My Nana used to make bread every week for her church. It was soft, sweet, yummy loaf that all the new church visitors got to take home with them after Sunday church. My nana had a knack for bread making and baking in general. Apparently my great granddad was pretty famous for his sourdough bread as well.
Thus far in my life I have pretty much sucked big time at making bread. A pumpkin loaf? Sure - but that doesn't count because it doesn't involve yeast. The only bread that I have really done well with is bagels. Which isn't exactly bread, but it does involve yeast so I will count it. Oh, and Pioneer Woman's pizza crust. But again, we're talking bagels and pizza crusts here, people. I have yet to be able to deliver on straight up bread. I can't make a sandwich with pizza crust. I want something I can slather some jelly on, some butter, or make a meal out of. Sourdough bread.
I admit that in the past, I probably should have used an actual cooking thermometer when trying to determine the temperature of the water before I put the yeast in it for making various breads. I mean, I'm giving myself too much credit when I feel it with my hand and think, "yeah, that's about 100 degrees." As if.
Anywho, I'm turning over a new leaf. I am determined. I am going to succeed at making bread. Not just any bread - sourdough bread. Yeah, sure, I know, it probably would be smart to start with something easier. But no, I decided, what the heck? Go big or go home. I'm going to make my own sourdough. And make my own sourdough starter. Like the real deal. Grow my own little yeast guys.
So I got all excited about this venture about ten days ago, got the ingredients, read the instructions, and decided I was all ready to go. I have a friend who is my sourdough mentor. He's the real deal. In case you aren't aware of what you have to do with a sourdough starter, let me liken it to something you might remember from your childhood. Tamagotchi, anyone?
Yep. A virtual pet. I had one. And mine lived a very long life. Now, with a sourdough starter, you have the same basic concepts. A "pet" of sorts that you have to feed and take care of. Every day - at least until it grows, if you will, and then you only feed it once a week.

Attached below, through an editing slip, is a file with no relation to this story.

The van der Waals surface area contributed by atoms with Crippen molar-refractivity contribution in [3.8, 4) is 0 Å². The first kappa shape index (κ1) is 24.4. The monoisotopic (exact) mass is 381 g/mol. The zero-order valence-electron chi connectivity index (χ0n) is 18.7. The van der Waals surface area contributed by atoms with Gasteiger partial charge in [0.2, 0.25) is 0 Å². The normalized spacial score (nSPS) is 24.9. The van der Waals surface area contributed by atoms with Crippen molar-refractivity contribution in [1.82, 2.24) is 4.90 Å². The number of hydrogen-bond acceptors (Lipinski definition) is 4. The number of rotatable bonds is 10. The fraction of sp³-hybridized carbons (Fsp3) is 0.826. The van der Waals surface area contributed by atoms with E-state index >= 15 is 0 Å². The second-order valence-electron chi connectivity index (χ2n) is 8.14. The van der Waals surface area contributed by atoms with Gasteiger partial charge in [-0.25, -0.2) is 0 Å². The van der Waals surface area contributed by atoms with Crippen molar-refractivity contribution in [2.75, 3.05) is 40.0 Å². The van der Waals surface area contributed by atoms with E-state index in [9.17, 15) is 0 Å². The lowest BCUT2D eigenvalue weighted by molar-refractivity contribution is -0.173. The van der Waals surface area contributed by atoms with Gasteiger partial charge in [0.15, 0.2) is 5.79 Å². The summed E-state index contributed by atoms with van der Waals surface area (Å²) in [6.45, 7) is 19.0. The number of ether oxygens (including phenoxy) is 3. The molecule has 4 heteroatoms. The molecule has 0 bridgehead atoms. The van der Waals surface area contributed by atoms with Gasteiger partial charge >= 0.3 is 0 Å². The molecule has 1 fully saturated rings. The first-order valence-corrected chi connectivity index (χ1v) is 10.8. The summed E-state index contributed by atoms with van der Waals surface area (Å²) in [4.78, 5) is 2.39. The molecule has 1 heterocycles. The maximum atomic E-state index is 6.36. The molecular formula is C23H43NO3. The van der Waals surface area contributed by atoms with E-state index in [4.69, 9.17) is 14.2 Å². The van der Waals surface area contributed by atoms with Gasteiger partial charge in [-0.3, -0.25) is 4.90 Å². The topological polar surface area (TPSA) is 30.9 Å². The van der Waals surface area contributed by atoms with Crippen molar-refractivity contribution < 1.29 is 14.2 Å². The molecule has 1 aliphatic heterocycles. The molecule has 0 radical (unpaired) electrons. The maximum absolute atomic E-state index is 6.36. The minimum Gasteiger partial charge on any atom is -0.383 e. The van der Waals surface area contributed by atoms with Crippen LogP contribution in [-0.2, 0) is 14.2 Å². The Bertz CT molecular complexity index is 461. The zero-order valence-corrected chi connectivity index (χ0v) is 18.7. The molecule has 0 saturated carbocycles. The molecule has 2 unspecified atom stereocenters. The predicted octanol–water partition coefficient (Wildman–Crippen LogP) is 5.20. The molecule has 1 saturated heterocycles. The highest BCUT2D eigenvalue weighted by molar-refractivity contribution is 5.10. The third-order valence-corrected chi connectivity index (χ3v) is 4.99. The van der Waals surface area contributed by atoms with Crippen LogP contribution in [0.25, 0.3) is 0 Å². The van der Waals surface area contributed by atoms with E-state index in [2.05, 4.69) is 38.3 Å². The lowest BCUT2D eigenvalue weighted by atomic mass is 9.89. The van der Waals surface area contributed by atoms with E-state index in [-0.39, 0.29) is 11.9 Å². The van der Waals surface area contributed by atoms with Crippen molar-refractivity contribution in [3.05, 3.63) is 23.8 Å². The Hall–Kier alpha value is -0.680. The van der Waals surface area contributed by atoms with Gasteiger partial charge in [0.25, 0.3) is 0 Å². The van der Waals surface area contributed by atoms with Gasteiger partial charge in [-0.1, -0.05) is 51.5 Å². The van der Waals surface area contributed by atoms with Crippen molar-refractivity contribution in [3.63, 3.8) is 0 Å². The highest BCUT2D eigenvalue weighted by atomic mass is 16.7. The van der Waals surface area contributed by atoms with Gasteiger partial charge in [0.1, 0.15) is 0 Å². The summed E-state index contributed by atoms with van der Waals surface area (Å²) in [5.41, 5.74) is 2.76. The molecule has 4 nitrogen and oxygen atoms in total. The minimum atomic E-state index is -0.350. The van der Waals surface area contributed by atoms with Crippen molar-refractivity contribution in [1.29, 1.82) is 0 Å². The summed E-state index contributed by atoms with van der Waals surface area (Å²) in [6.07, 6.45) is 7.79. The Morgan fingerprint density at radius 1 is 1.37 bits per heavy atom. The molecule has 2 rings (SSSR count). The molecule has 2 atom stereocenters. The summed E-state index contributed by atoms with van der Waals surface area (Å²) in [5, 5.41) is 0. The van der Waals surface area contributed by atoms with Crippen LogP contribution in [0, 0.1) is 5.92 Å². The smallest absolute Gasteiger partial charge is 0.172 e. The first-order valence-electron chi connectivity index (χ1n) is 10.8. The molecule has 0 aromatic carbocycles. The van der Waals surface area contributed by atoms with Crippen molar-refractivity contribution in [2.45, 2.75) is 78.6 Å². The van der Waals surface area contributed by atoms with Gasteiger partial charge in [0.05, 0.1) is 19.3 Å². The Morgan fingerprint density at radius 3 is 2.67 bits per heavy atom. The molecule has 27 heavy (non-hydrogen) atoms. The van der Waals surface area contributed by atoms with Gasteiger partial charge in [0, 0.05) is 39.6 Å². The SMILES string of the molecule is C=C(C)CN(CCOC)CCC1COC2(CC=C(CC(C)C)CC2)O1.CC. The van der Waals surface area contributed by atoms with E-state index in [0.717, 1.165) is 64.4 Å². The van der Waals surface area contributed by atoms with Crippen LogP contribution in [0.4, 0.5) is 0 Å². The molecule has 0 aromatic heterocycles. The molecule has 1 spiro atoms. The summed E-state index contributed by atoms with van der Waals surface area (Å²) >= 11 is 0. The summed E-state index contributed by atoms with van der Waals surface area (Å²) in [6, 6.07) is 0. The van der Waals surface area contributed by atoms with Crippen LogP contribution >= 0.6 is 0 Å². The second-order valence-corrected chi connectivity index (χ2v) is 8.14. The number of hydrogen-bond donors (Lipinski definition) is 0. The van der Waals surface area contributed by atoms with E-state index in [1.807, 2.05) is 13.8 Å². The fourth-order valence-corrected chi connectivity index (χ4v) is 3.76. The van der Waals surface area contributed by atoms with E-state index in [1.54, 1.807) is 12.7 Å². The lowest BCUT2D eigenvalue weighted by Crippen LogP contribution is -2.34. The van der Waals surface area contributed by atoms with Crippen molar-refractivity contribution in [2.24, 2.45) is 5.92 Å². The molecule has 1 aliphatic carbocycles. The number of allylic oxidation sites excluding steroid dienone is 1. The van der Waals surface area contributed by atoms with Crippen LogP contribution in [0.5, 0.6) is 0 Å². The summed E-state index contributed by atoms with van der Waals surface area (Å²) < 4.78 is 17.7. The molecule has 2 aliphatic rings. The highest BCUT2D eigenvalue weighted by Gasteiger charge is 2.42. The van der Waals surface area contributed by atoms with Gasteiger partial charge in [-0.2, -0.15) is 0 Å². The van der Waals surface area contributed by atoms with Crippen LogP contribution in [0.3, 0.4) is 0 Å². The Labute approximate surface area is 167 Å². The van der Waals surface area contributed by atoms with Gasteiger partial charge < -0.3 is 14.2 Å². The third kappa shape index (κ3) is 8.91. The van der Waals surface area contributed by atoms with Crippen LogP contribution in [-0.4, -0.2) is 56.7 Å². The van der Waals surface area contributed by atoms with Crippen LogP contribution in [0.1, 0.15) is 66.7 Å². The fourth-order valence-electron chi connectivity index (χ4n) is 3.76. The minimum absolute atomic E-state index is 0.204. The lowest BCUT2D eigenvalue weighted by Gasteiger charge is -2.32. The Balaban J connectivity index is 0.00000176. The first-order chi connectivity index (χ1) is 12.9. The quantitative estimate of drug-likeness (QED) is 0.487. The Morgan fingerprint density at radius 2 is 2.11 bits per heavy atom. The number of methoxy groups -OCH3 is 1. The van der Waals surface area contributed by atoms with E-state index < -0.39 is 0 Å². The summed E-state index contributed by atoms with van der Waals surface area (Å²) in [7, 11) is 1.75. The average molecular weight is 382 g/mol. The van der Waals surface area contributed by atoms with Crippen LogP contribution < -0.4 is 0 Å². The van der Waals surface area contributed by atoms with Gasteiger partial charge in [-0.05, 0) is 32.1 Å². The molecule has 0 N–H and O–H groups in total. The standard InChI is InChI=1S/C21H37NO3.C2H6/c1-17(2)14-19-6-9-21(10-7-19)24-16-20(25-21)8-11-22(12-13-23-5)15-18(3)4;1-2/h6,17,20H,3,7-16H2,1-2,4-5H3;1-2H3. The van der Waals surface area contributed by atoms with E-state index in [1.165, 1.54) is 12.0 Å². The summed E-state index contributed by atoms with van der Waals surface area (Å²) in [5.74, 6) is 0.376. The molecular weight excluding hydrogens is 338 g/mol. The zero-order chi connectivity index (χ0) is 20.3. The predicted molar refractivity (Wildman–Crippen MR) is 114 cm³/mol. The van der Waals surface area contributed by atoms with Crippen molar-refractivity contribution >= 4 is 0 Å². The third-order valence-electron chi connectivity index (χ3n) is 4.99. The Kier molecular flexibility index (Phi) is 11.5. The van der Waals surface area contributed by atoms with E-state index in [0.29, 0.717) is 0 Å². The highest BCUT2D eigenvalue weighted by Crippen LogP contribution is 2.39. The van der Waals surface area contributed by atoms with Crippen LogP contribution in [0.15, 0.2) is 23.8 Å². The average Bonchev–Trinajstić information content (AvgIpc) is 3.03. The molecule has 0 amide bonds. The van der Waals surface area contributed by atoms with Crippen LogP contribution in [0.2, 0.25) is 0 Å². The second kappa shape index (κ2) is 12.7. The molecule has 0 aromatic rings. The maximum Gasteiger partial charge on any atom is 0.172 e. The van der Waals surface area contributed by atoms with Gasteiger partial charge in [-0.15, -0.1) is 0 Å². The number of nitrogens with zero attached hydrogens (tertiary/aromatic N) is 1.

So, back to ten days ago. I got all my stuff together and began my starter. And it did great. I was following the instructions so carefully, making sure no one threw it out, and I was so proud. I showed everyone that came over. I could almost taste the delicious bread. Until. Day 7. Catastrophe struck and there was MOLD inside my starter. Black, fuzzy, disgusting mold. I was crushed. In the words of Anne Shirley, I was in the depths of despair. I wanted a sourdough loaf by Christmastime and lamesauce mold better not be what keeps me from it.
I didn't really have much of an option, since the jar was pretty covered in the fungus. I had to throw it out. That's seven days of a sourdough starter that I will never get back. But I'm here to claim that I am back on that horse.
I re-started my starter this weekend, and today is day four. So far, no mold, but I'm tempering my excitement this time. I don't know that I could take another crushing blow to my
So that's where we are. Fingers crossed, mouth watering, and nervously trying to follow every instruction to a T. Sourdough by Christmas is my mantra. It will happen. I will succeed. And there will be pictures.
Wish me luck.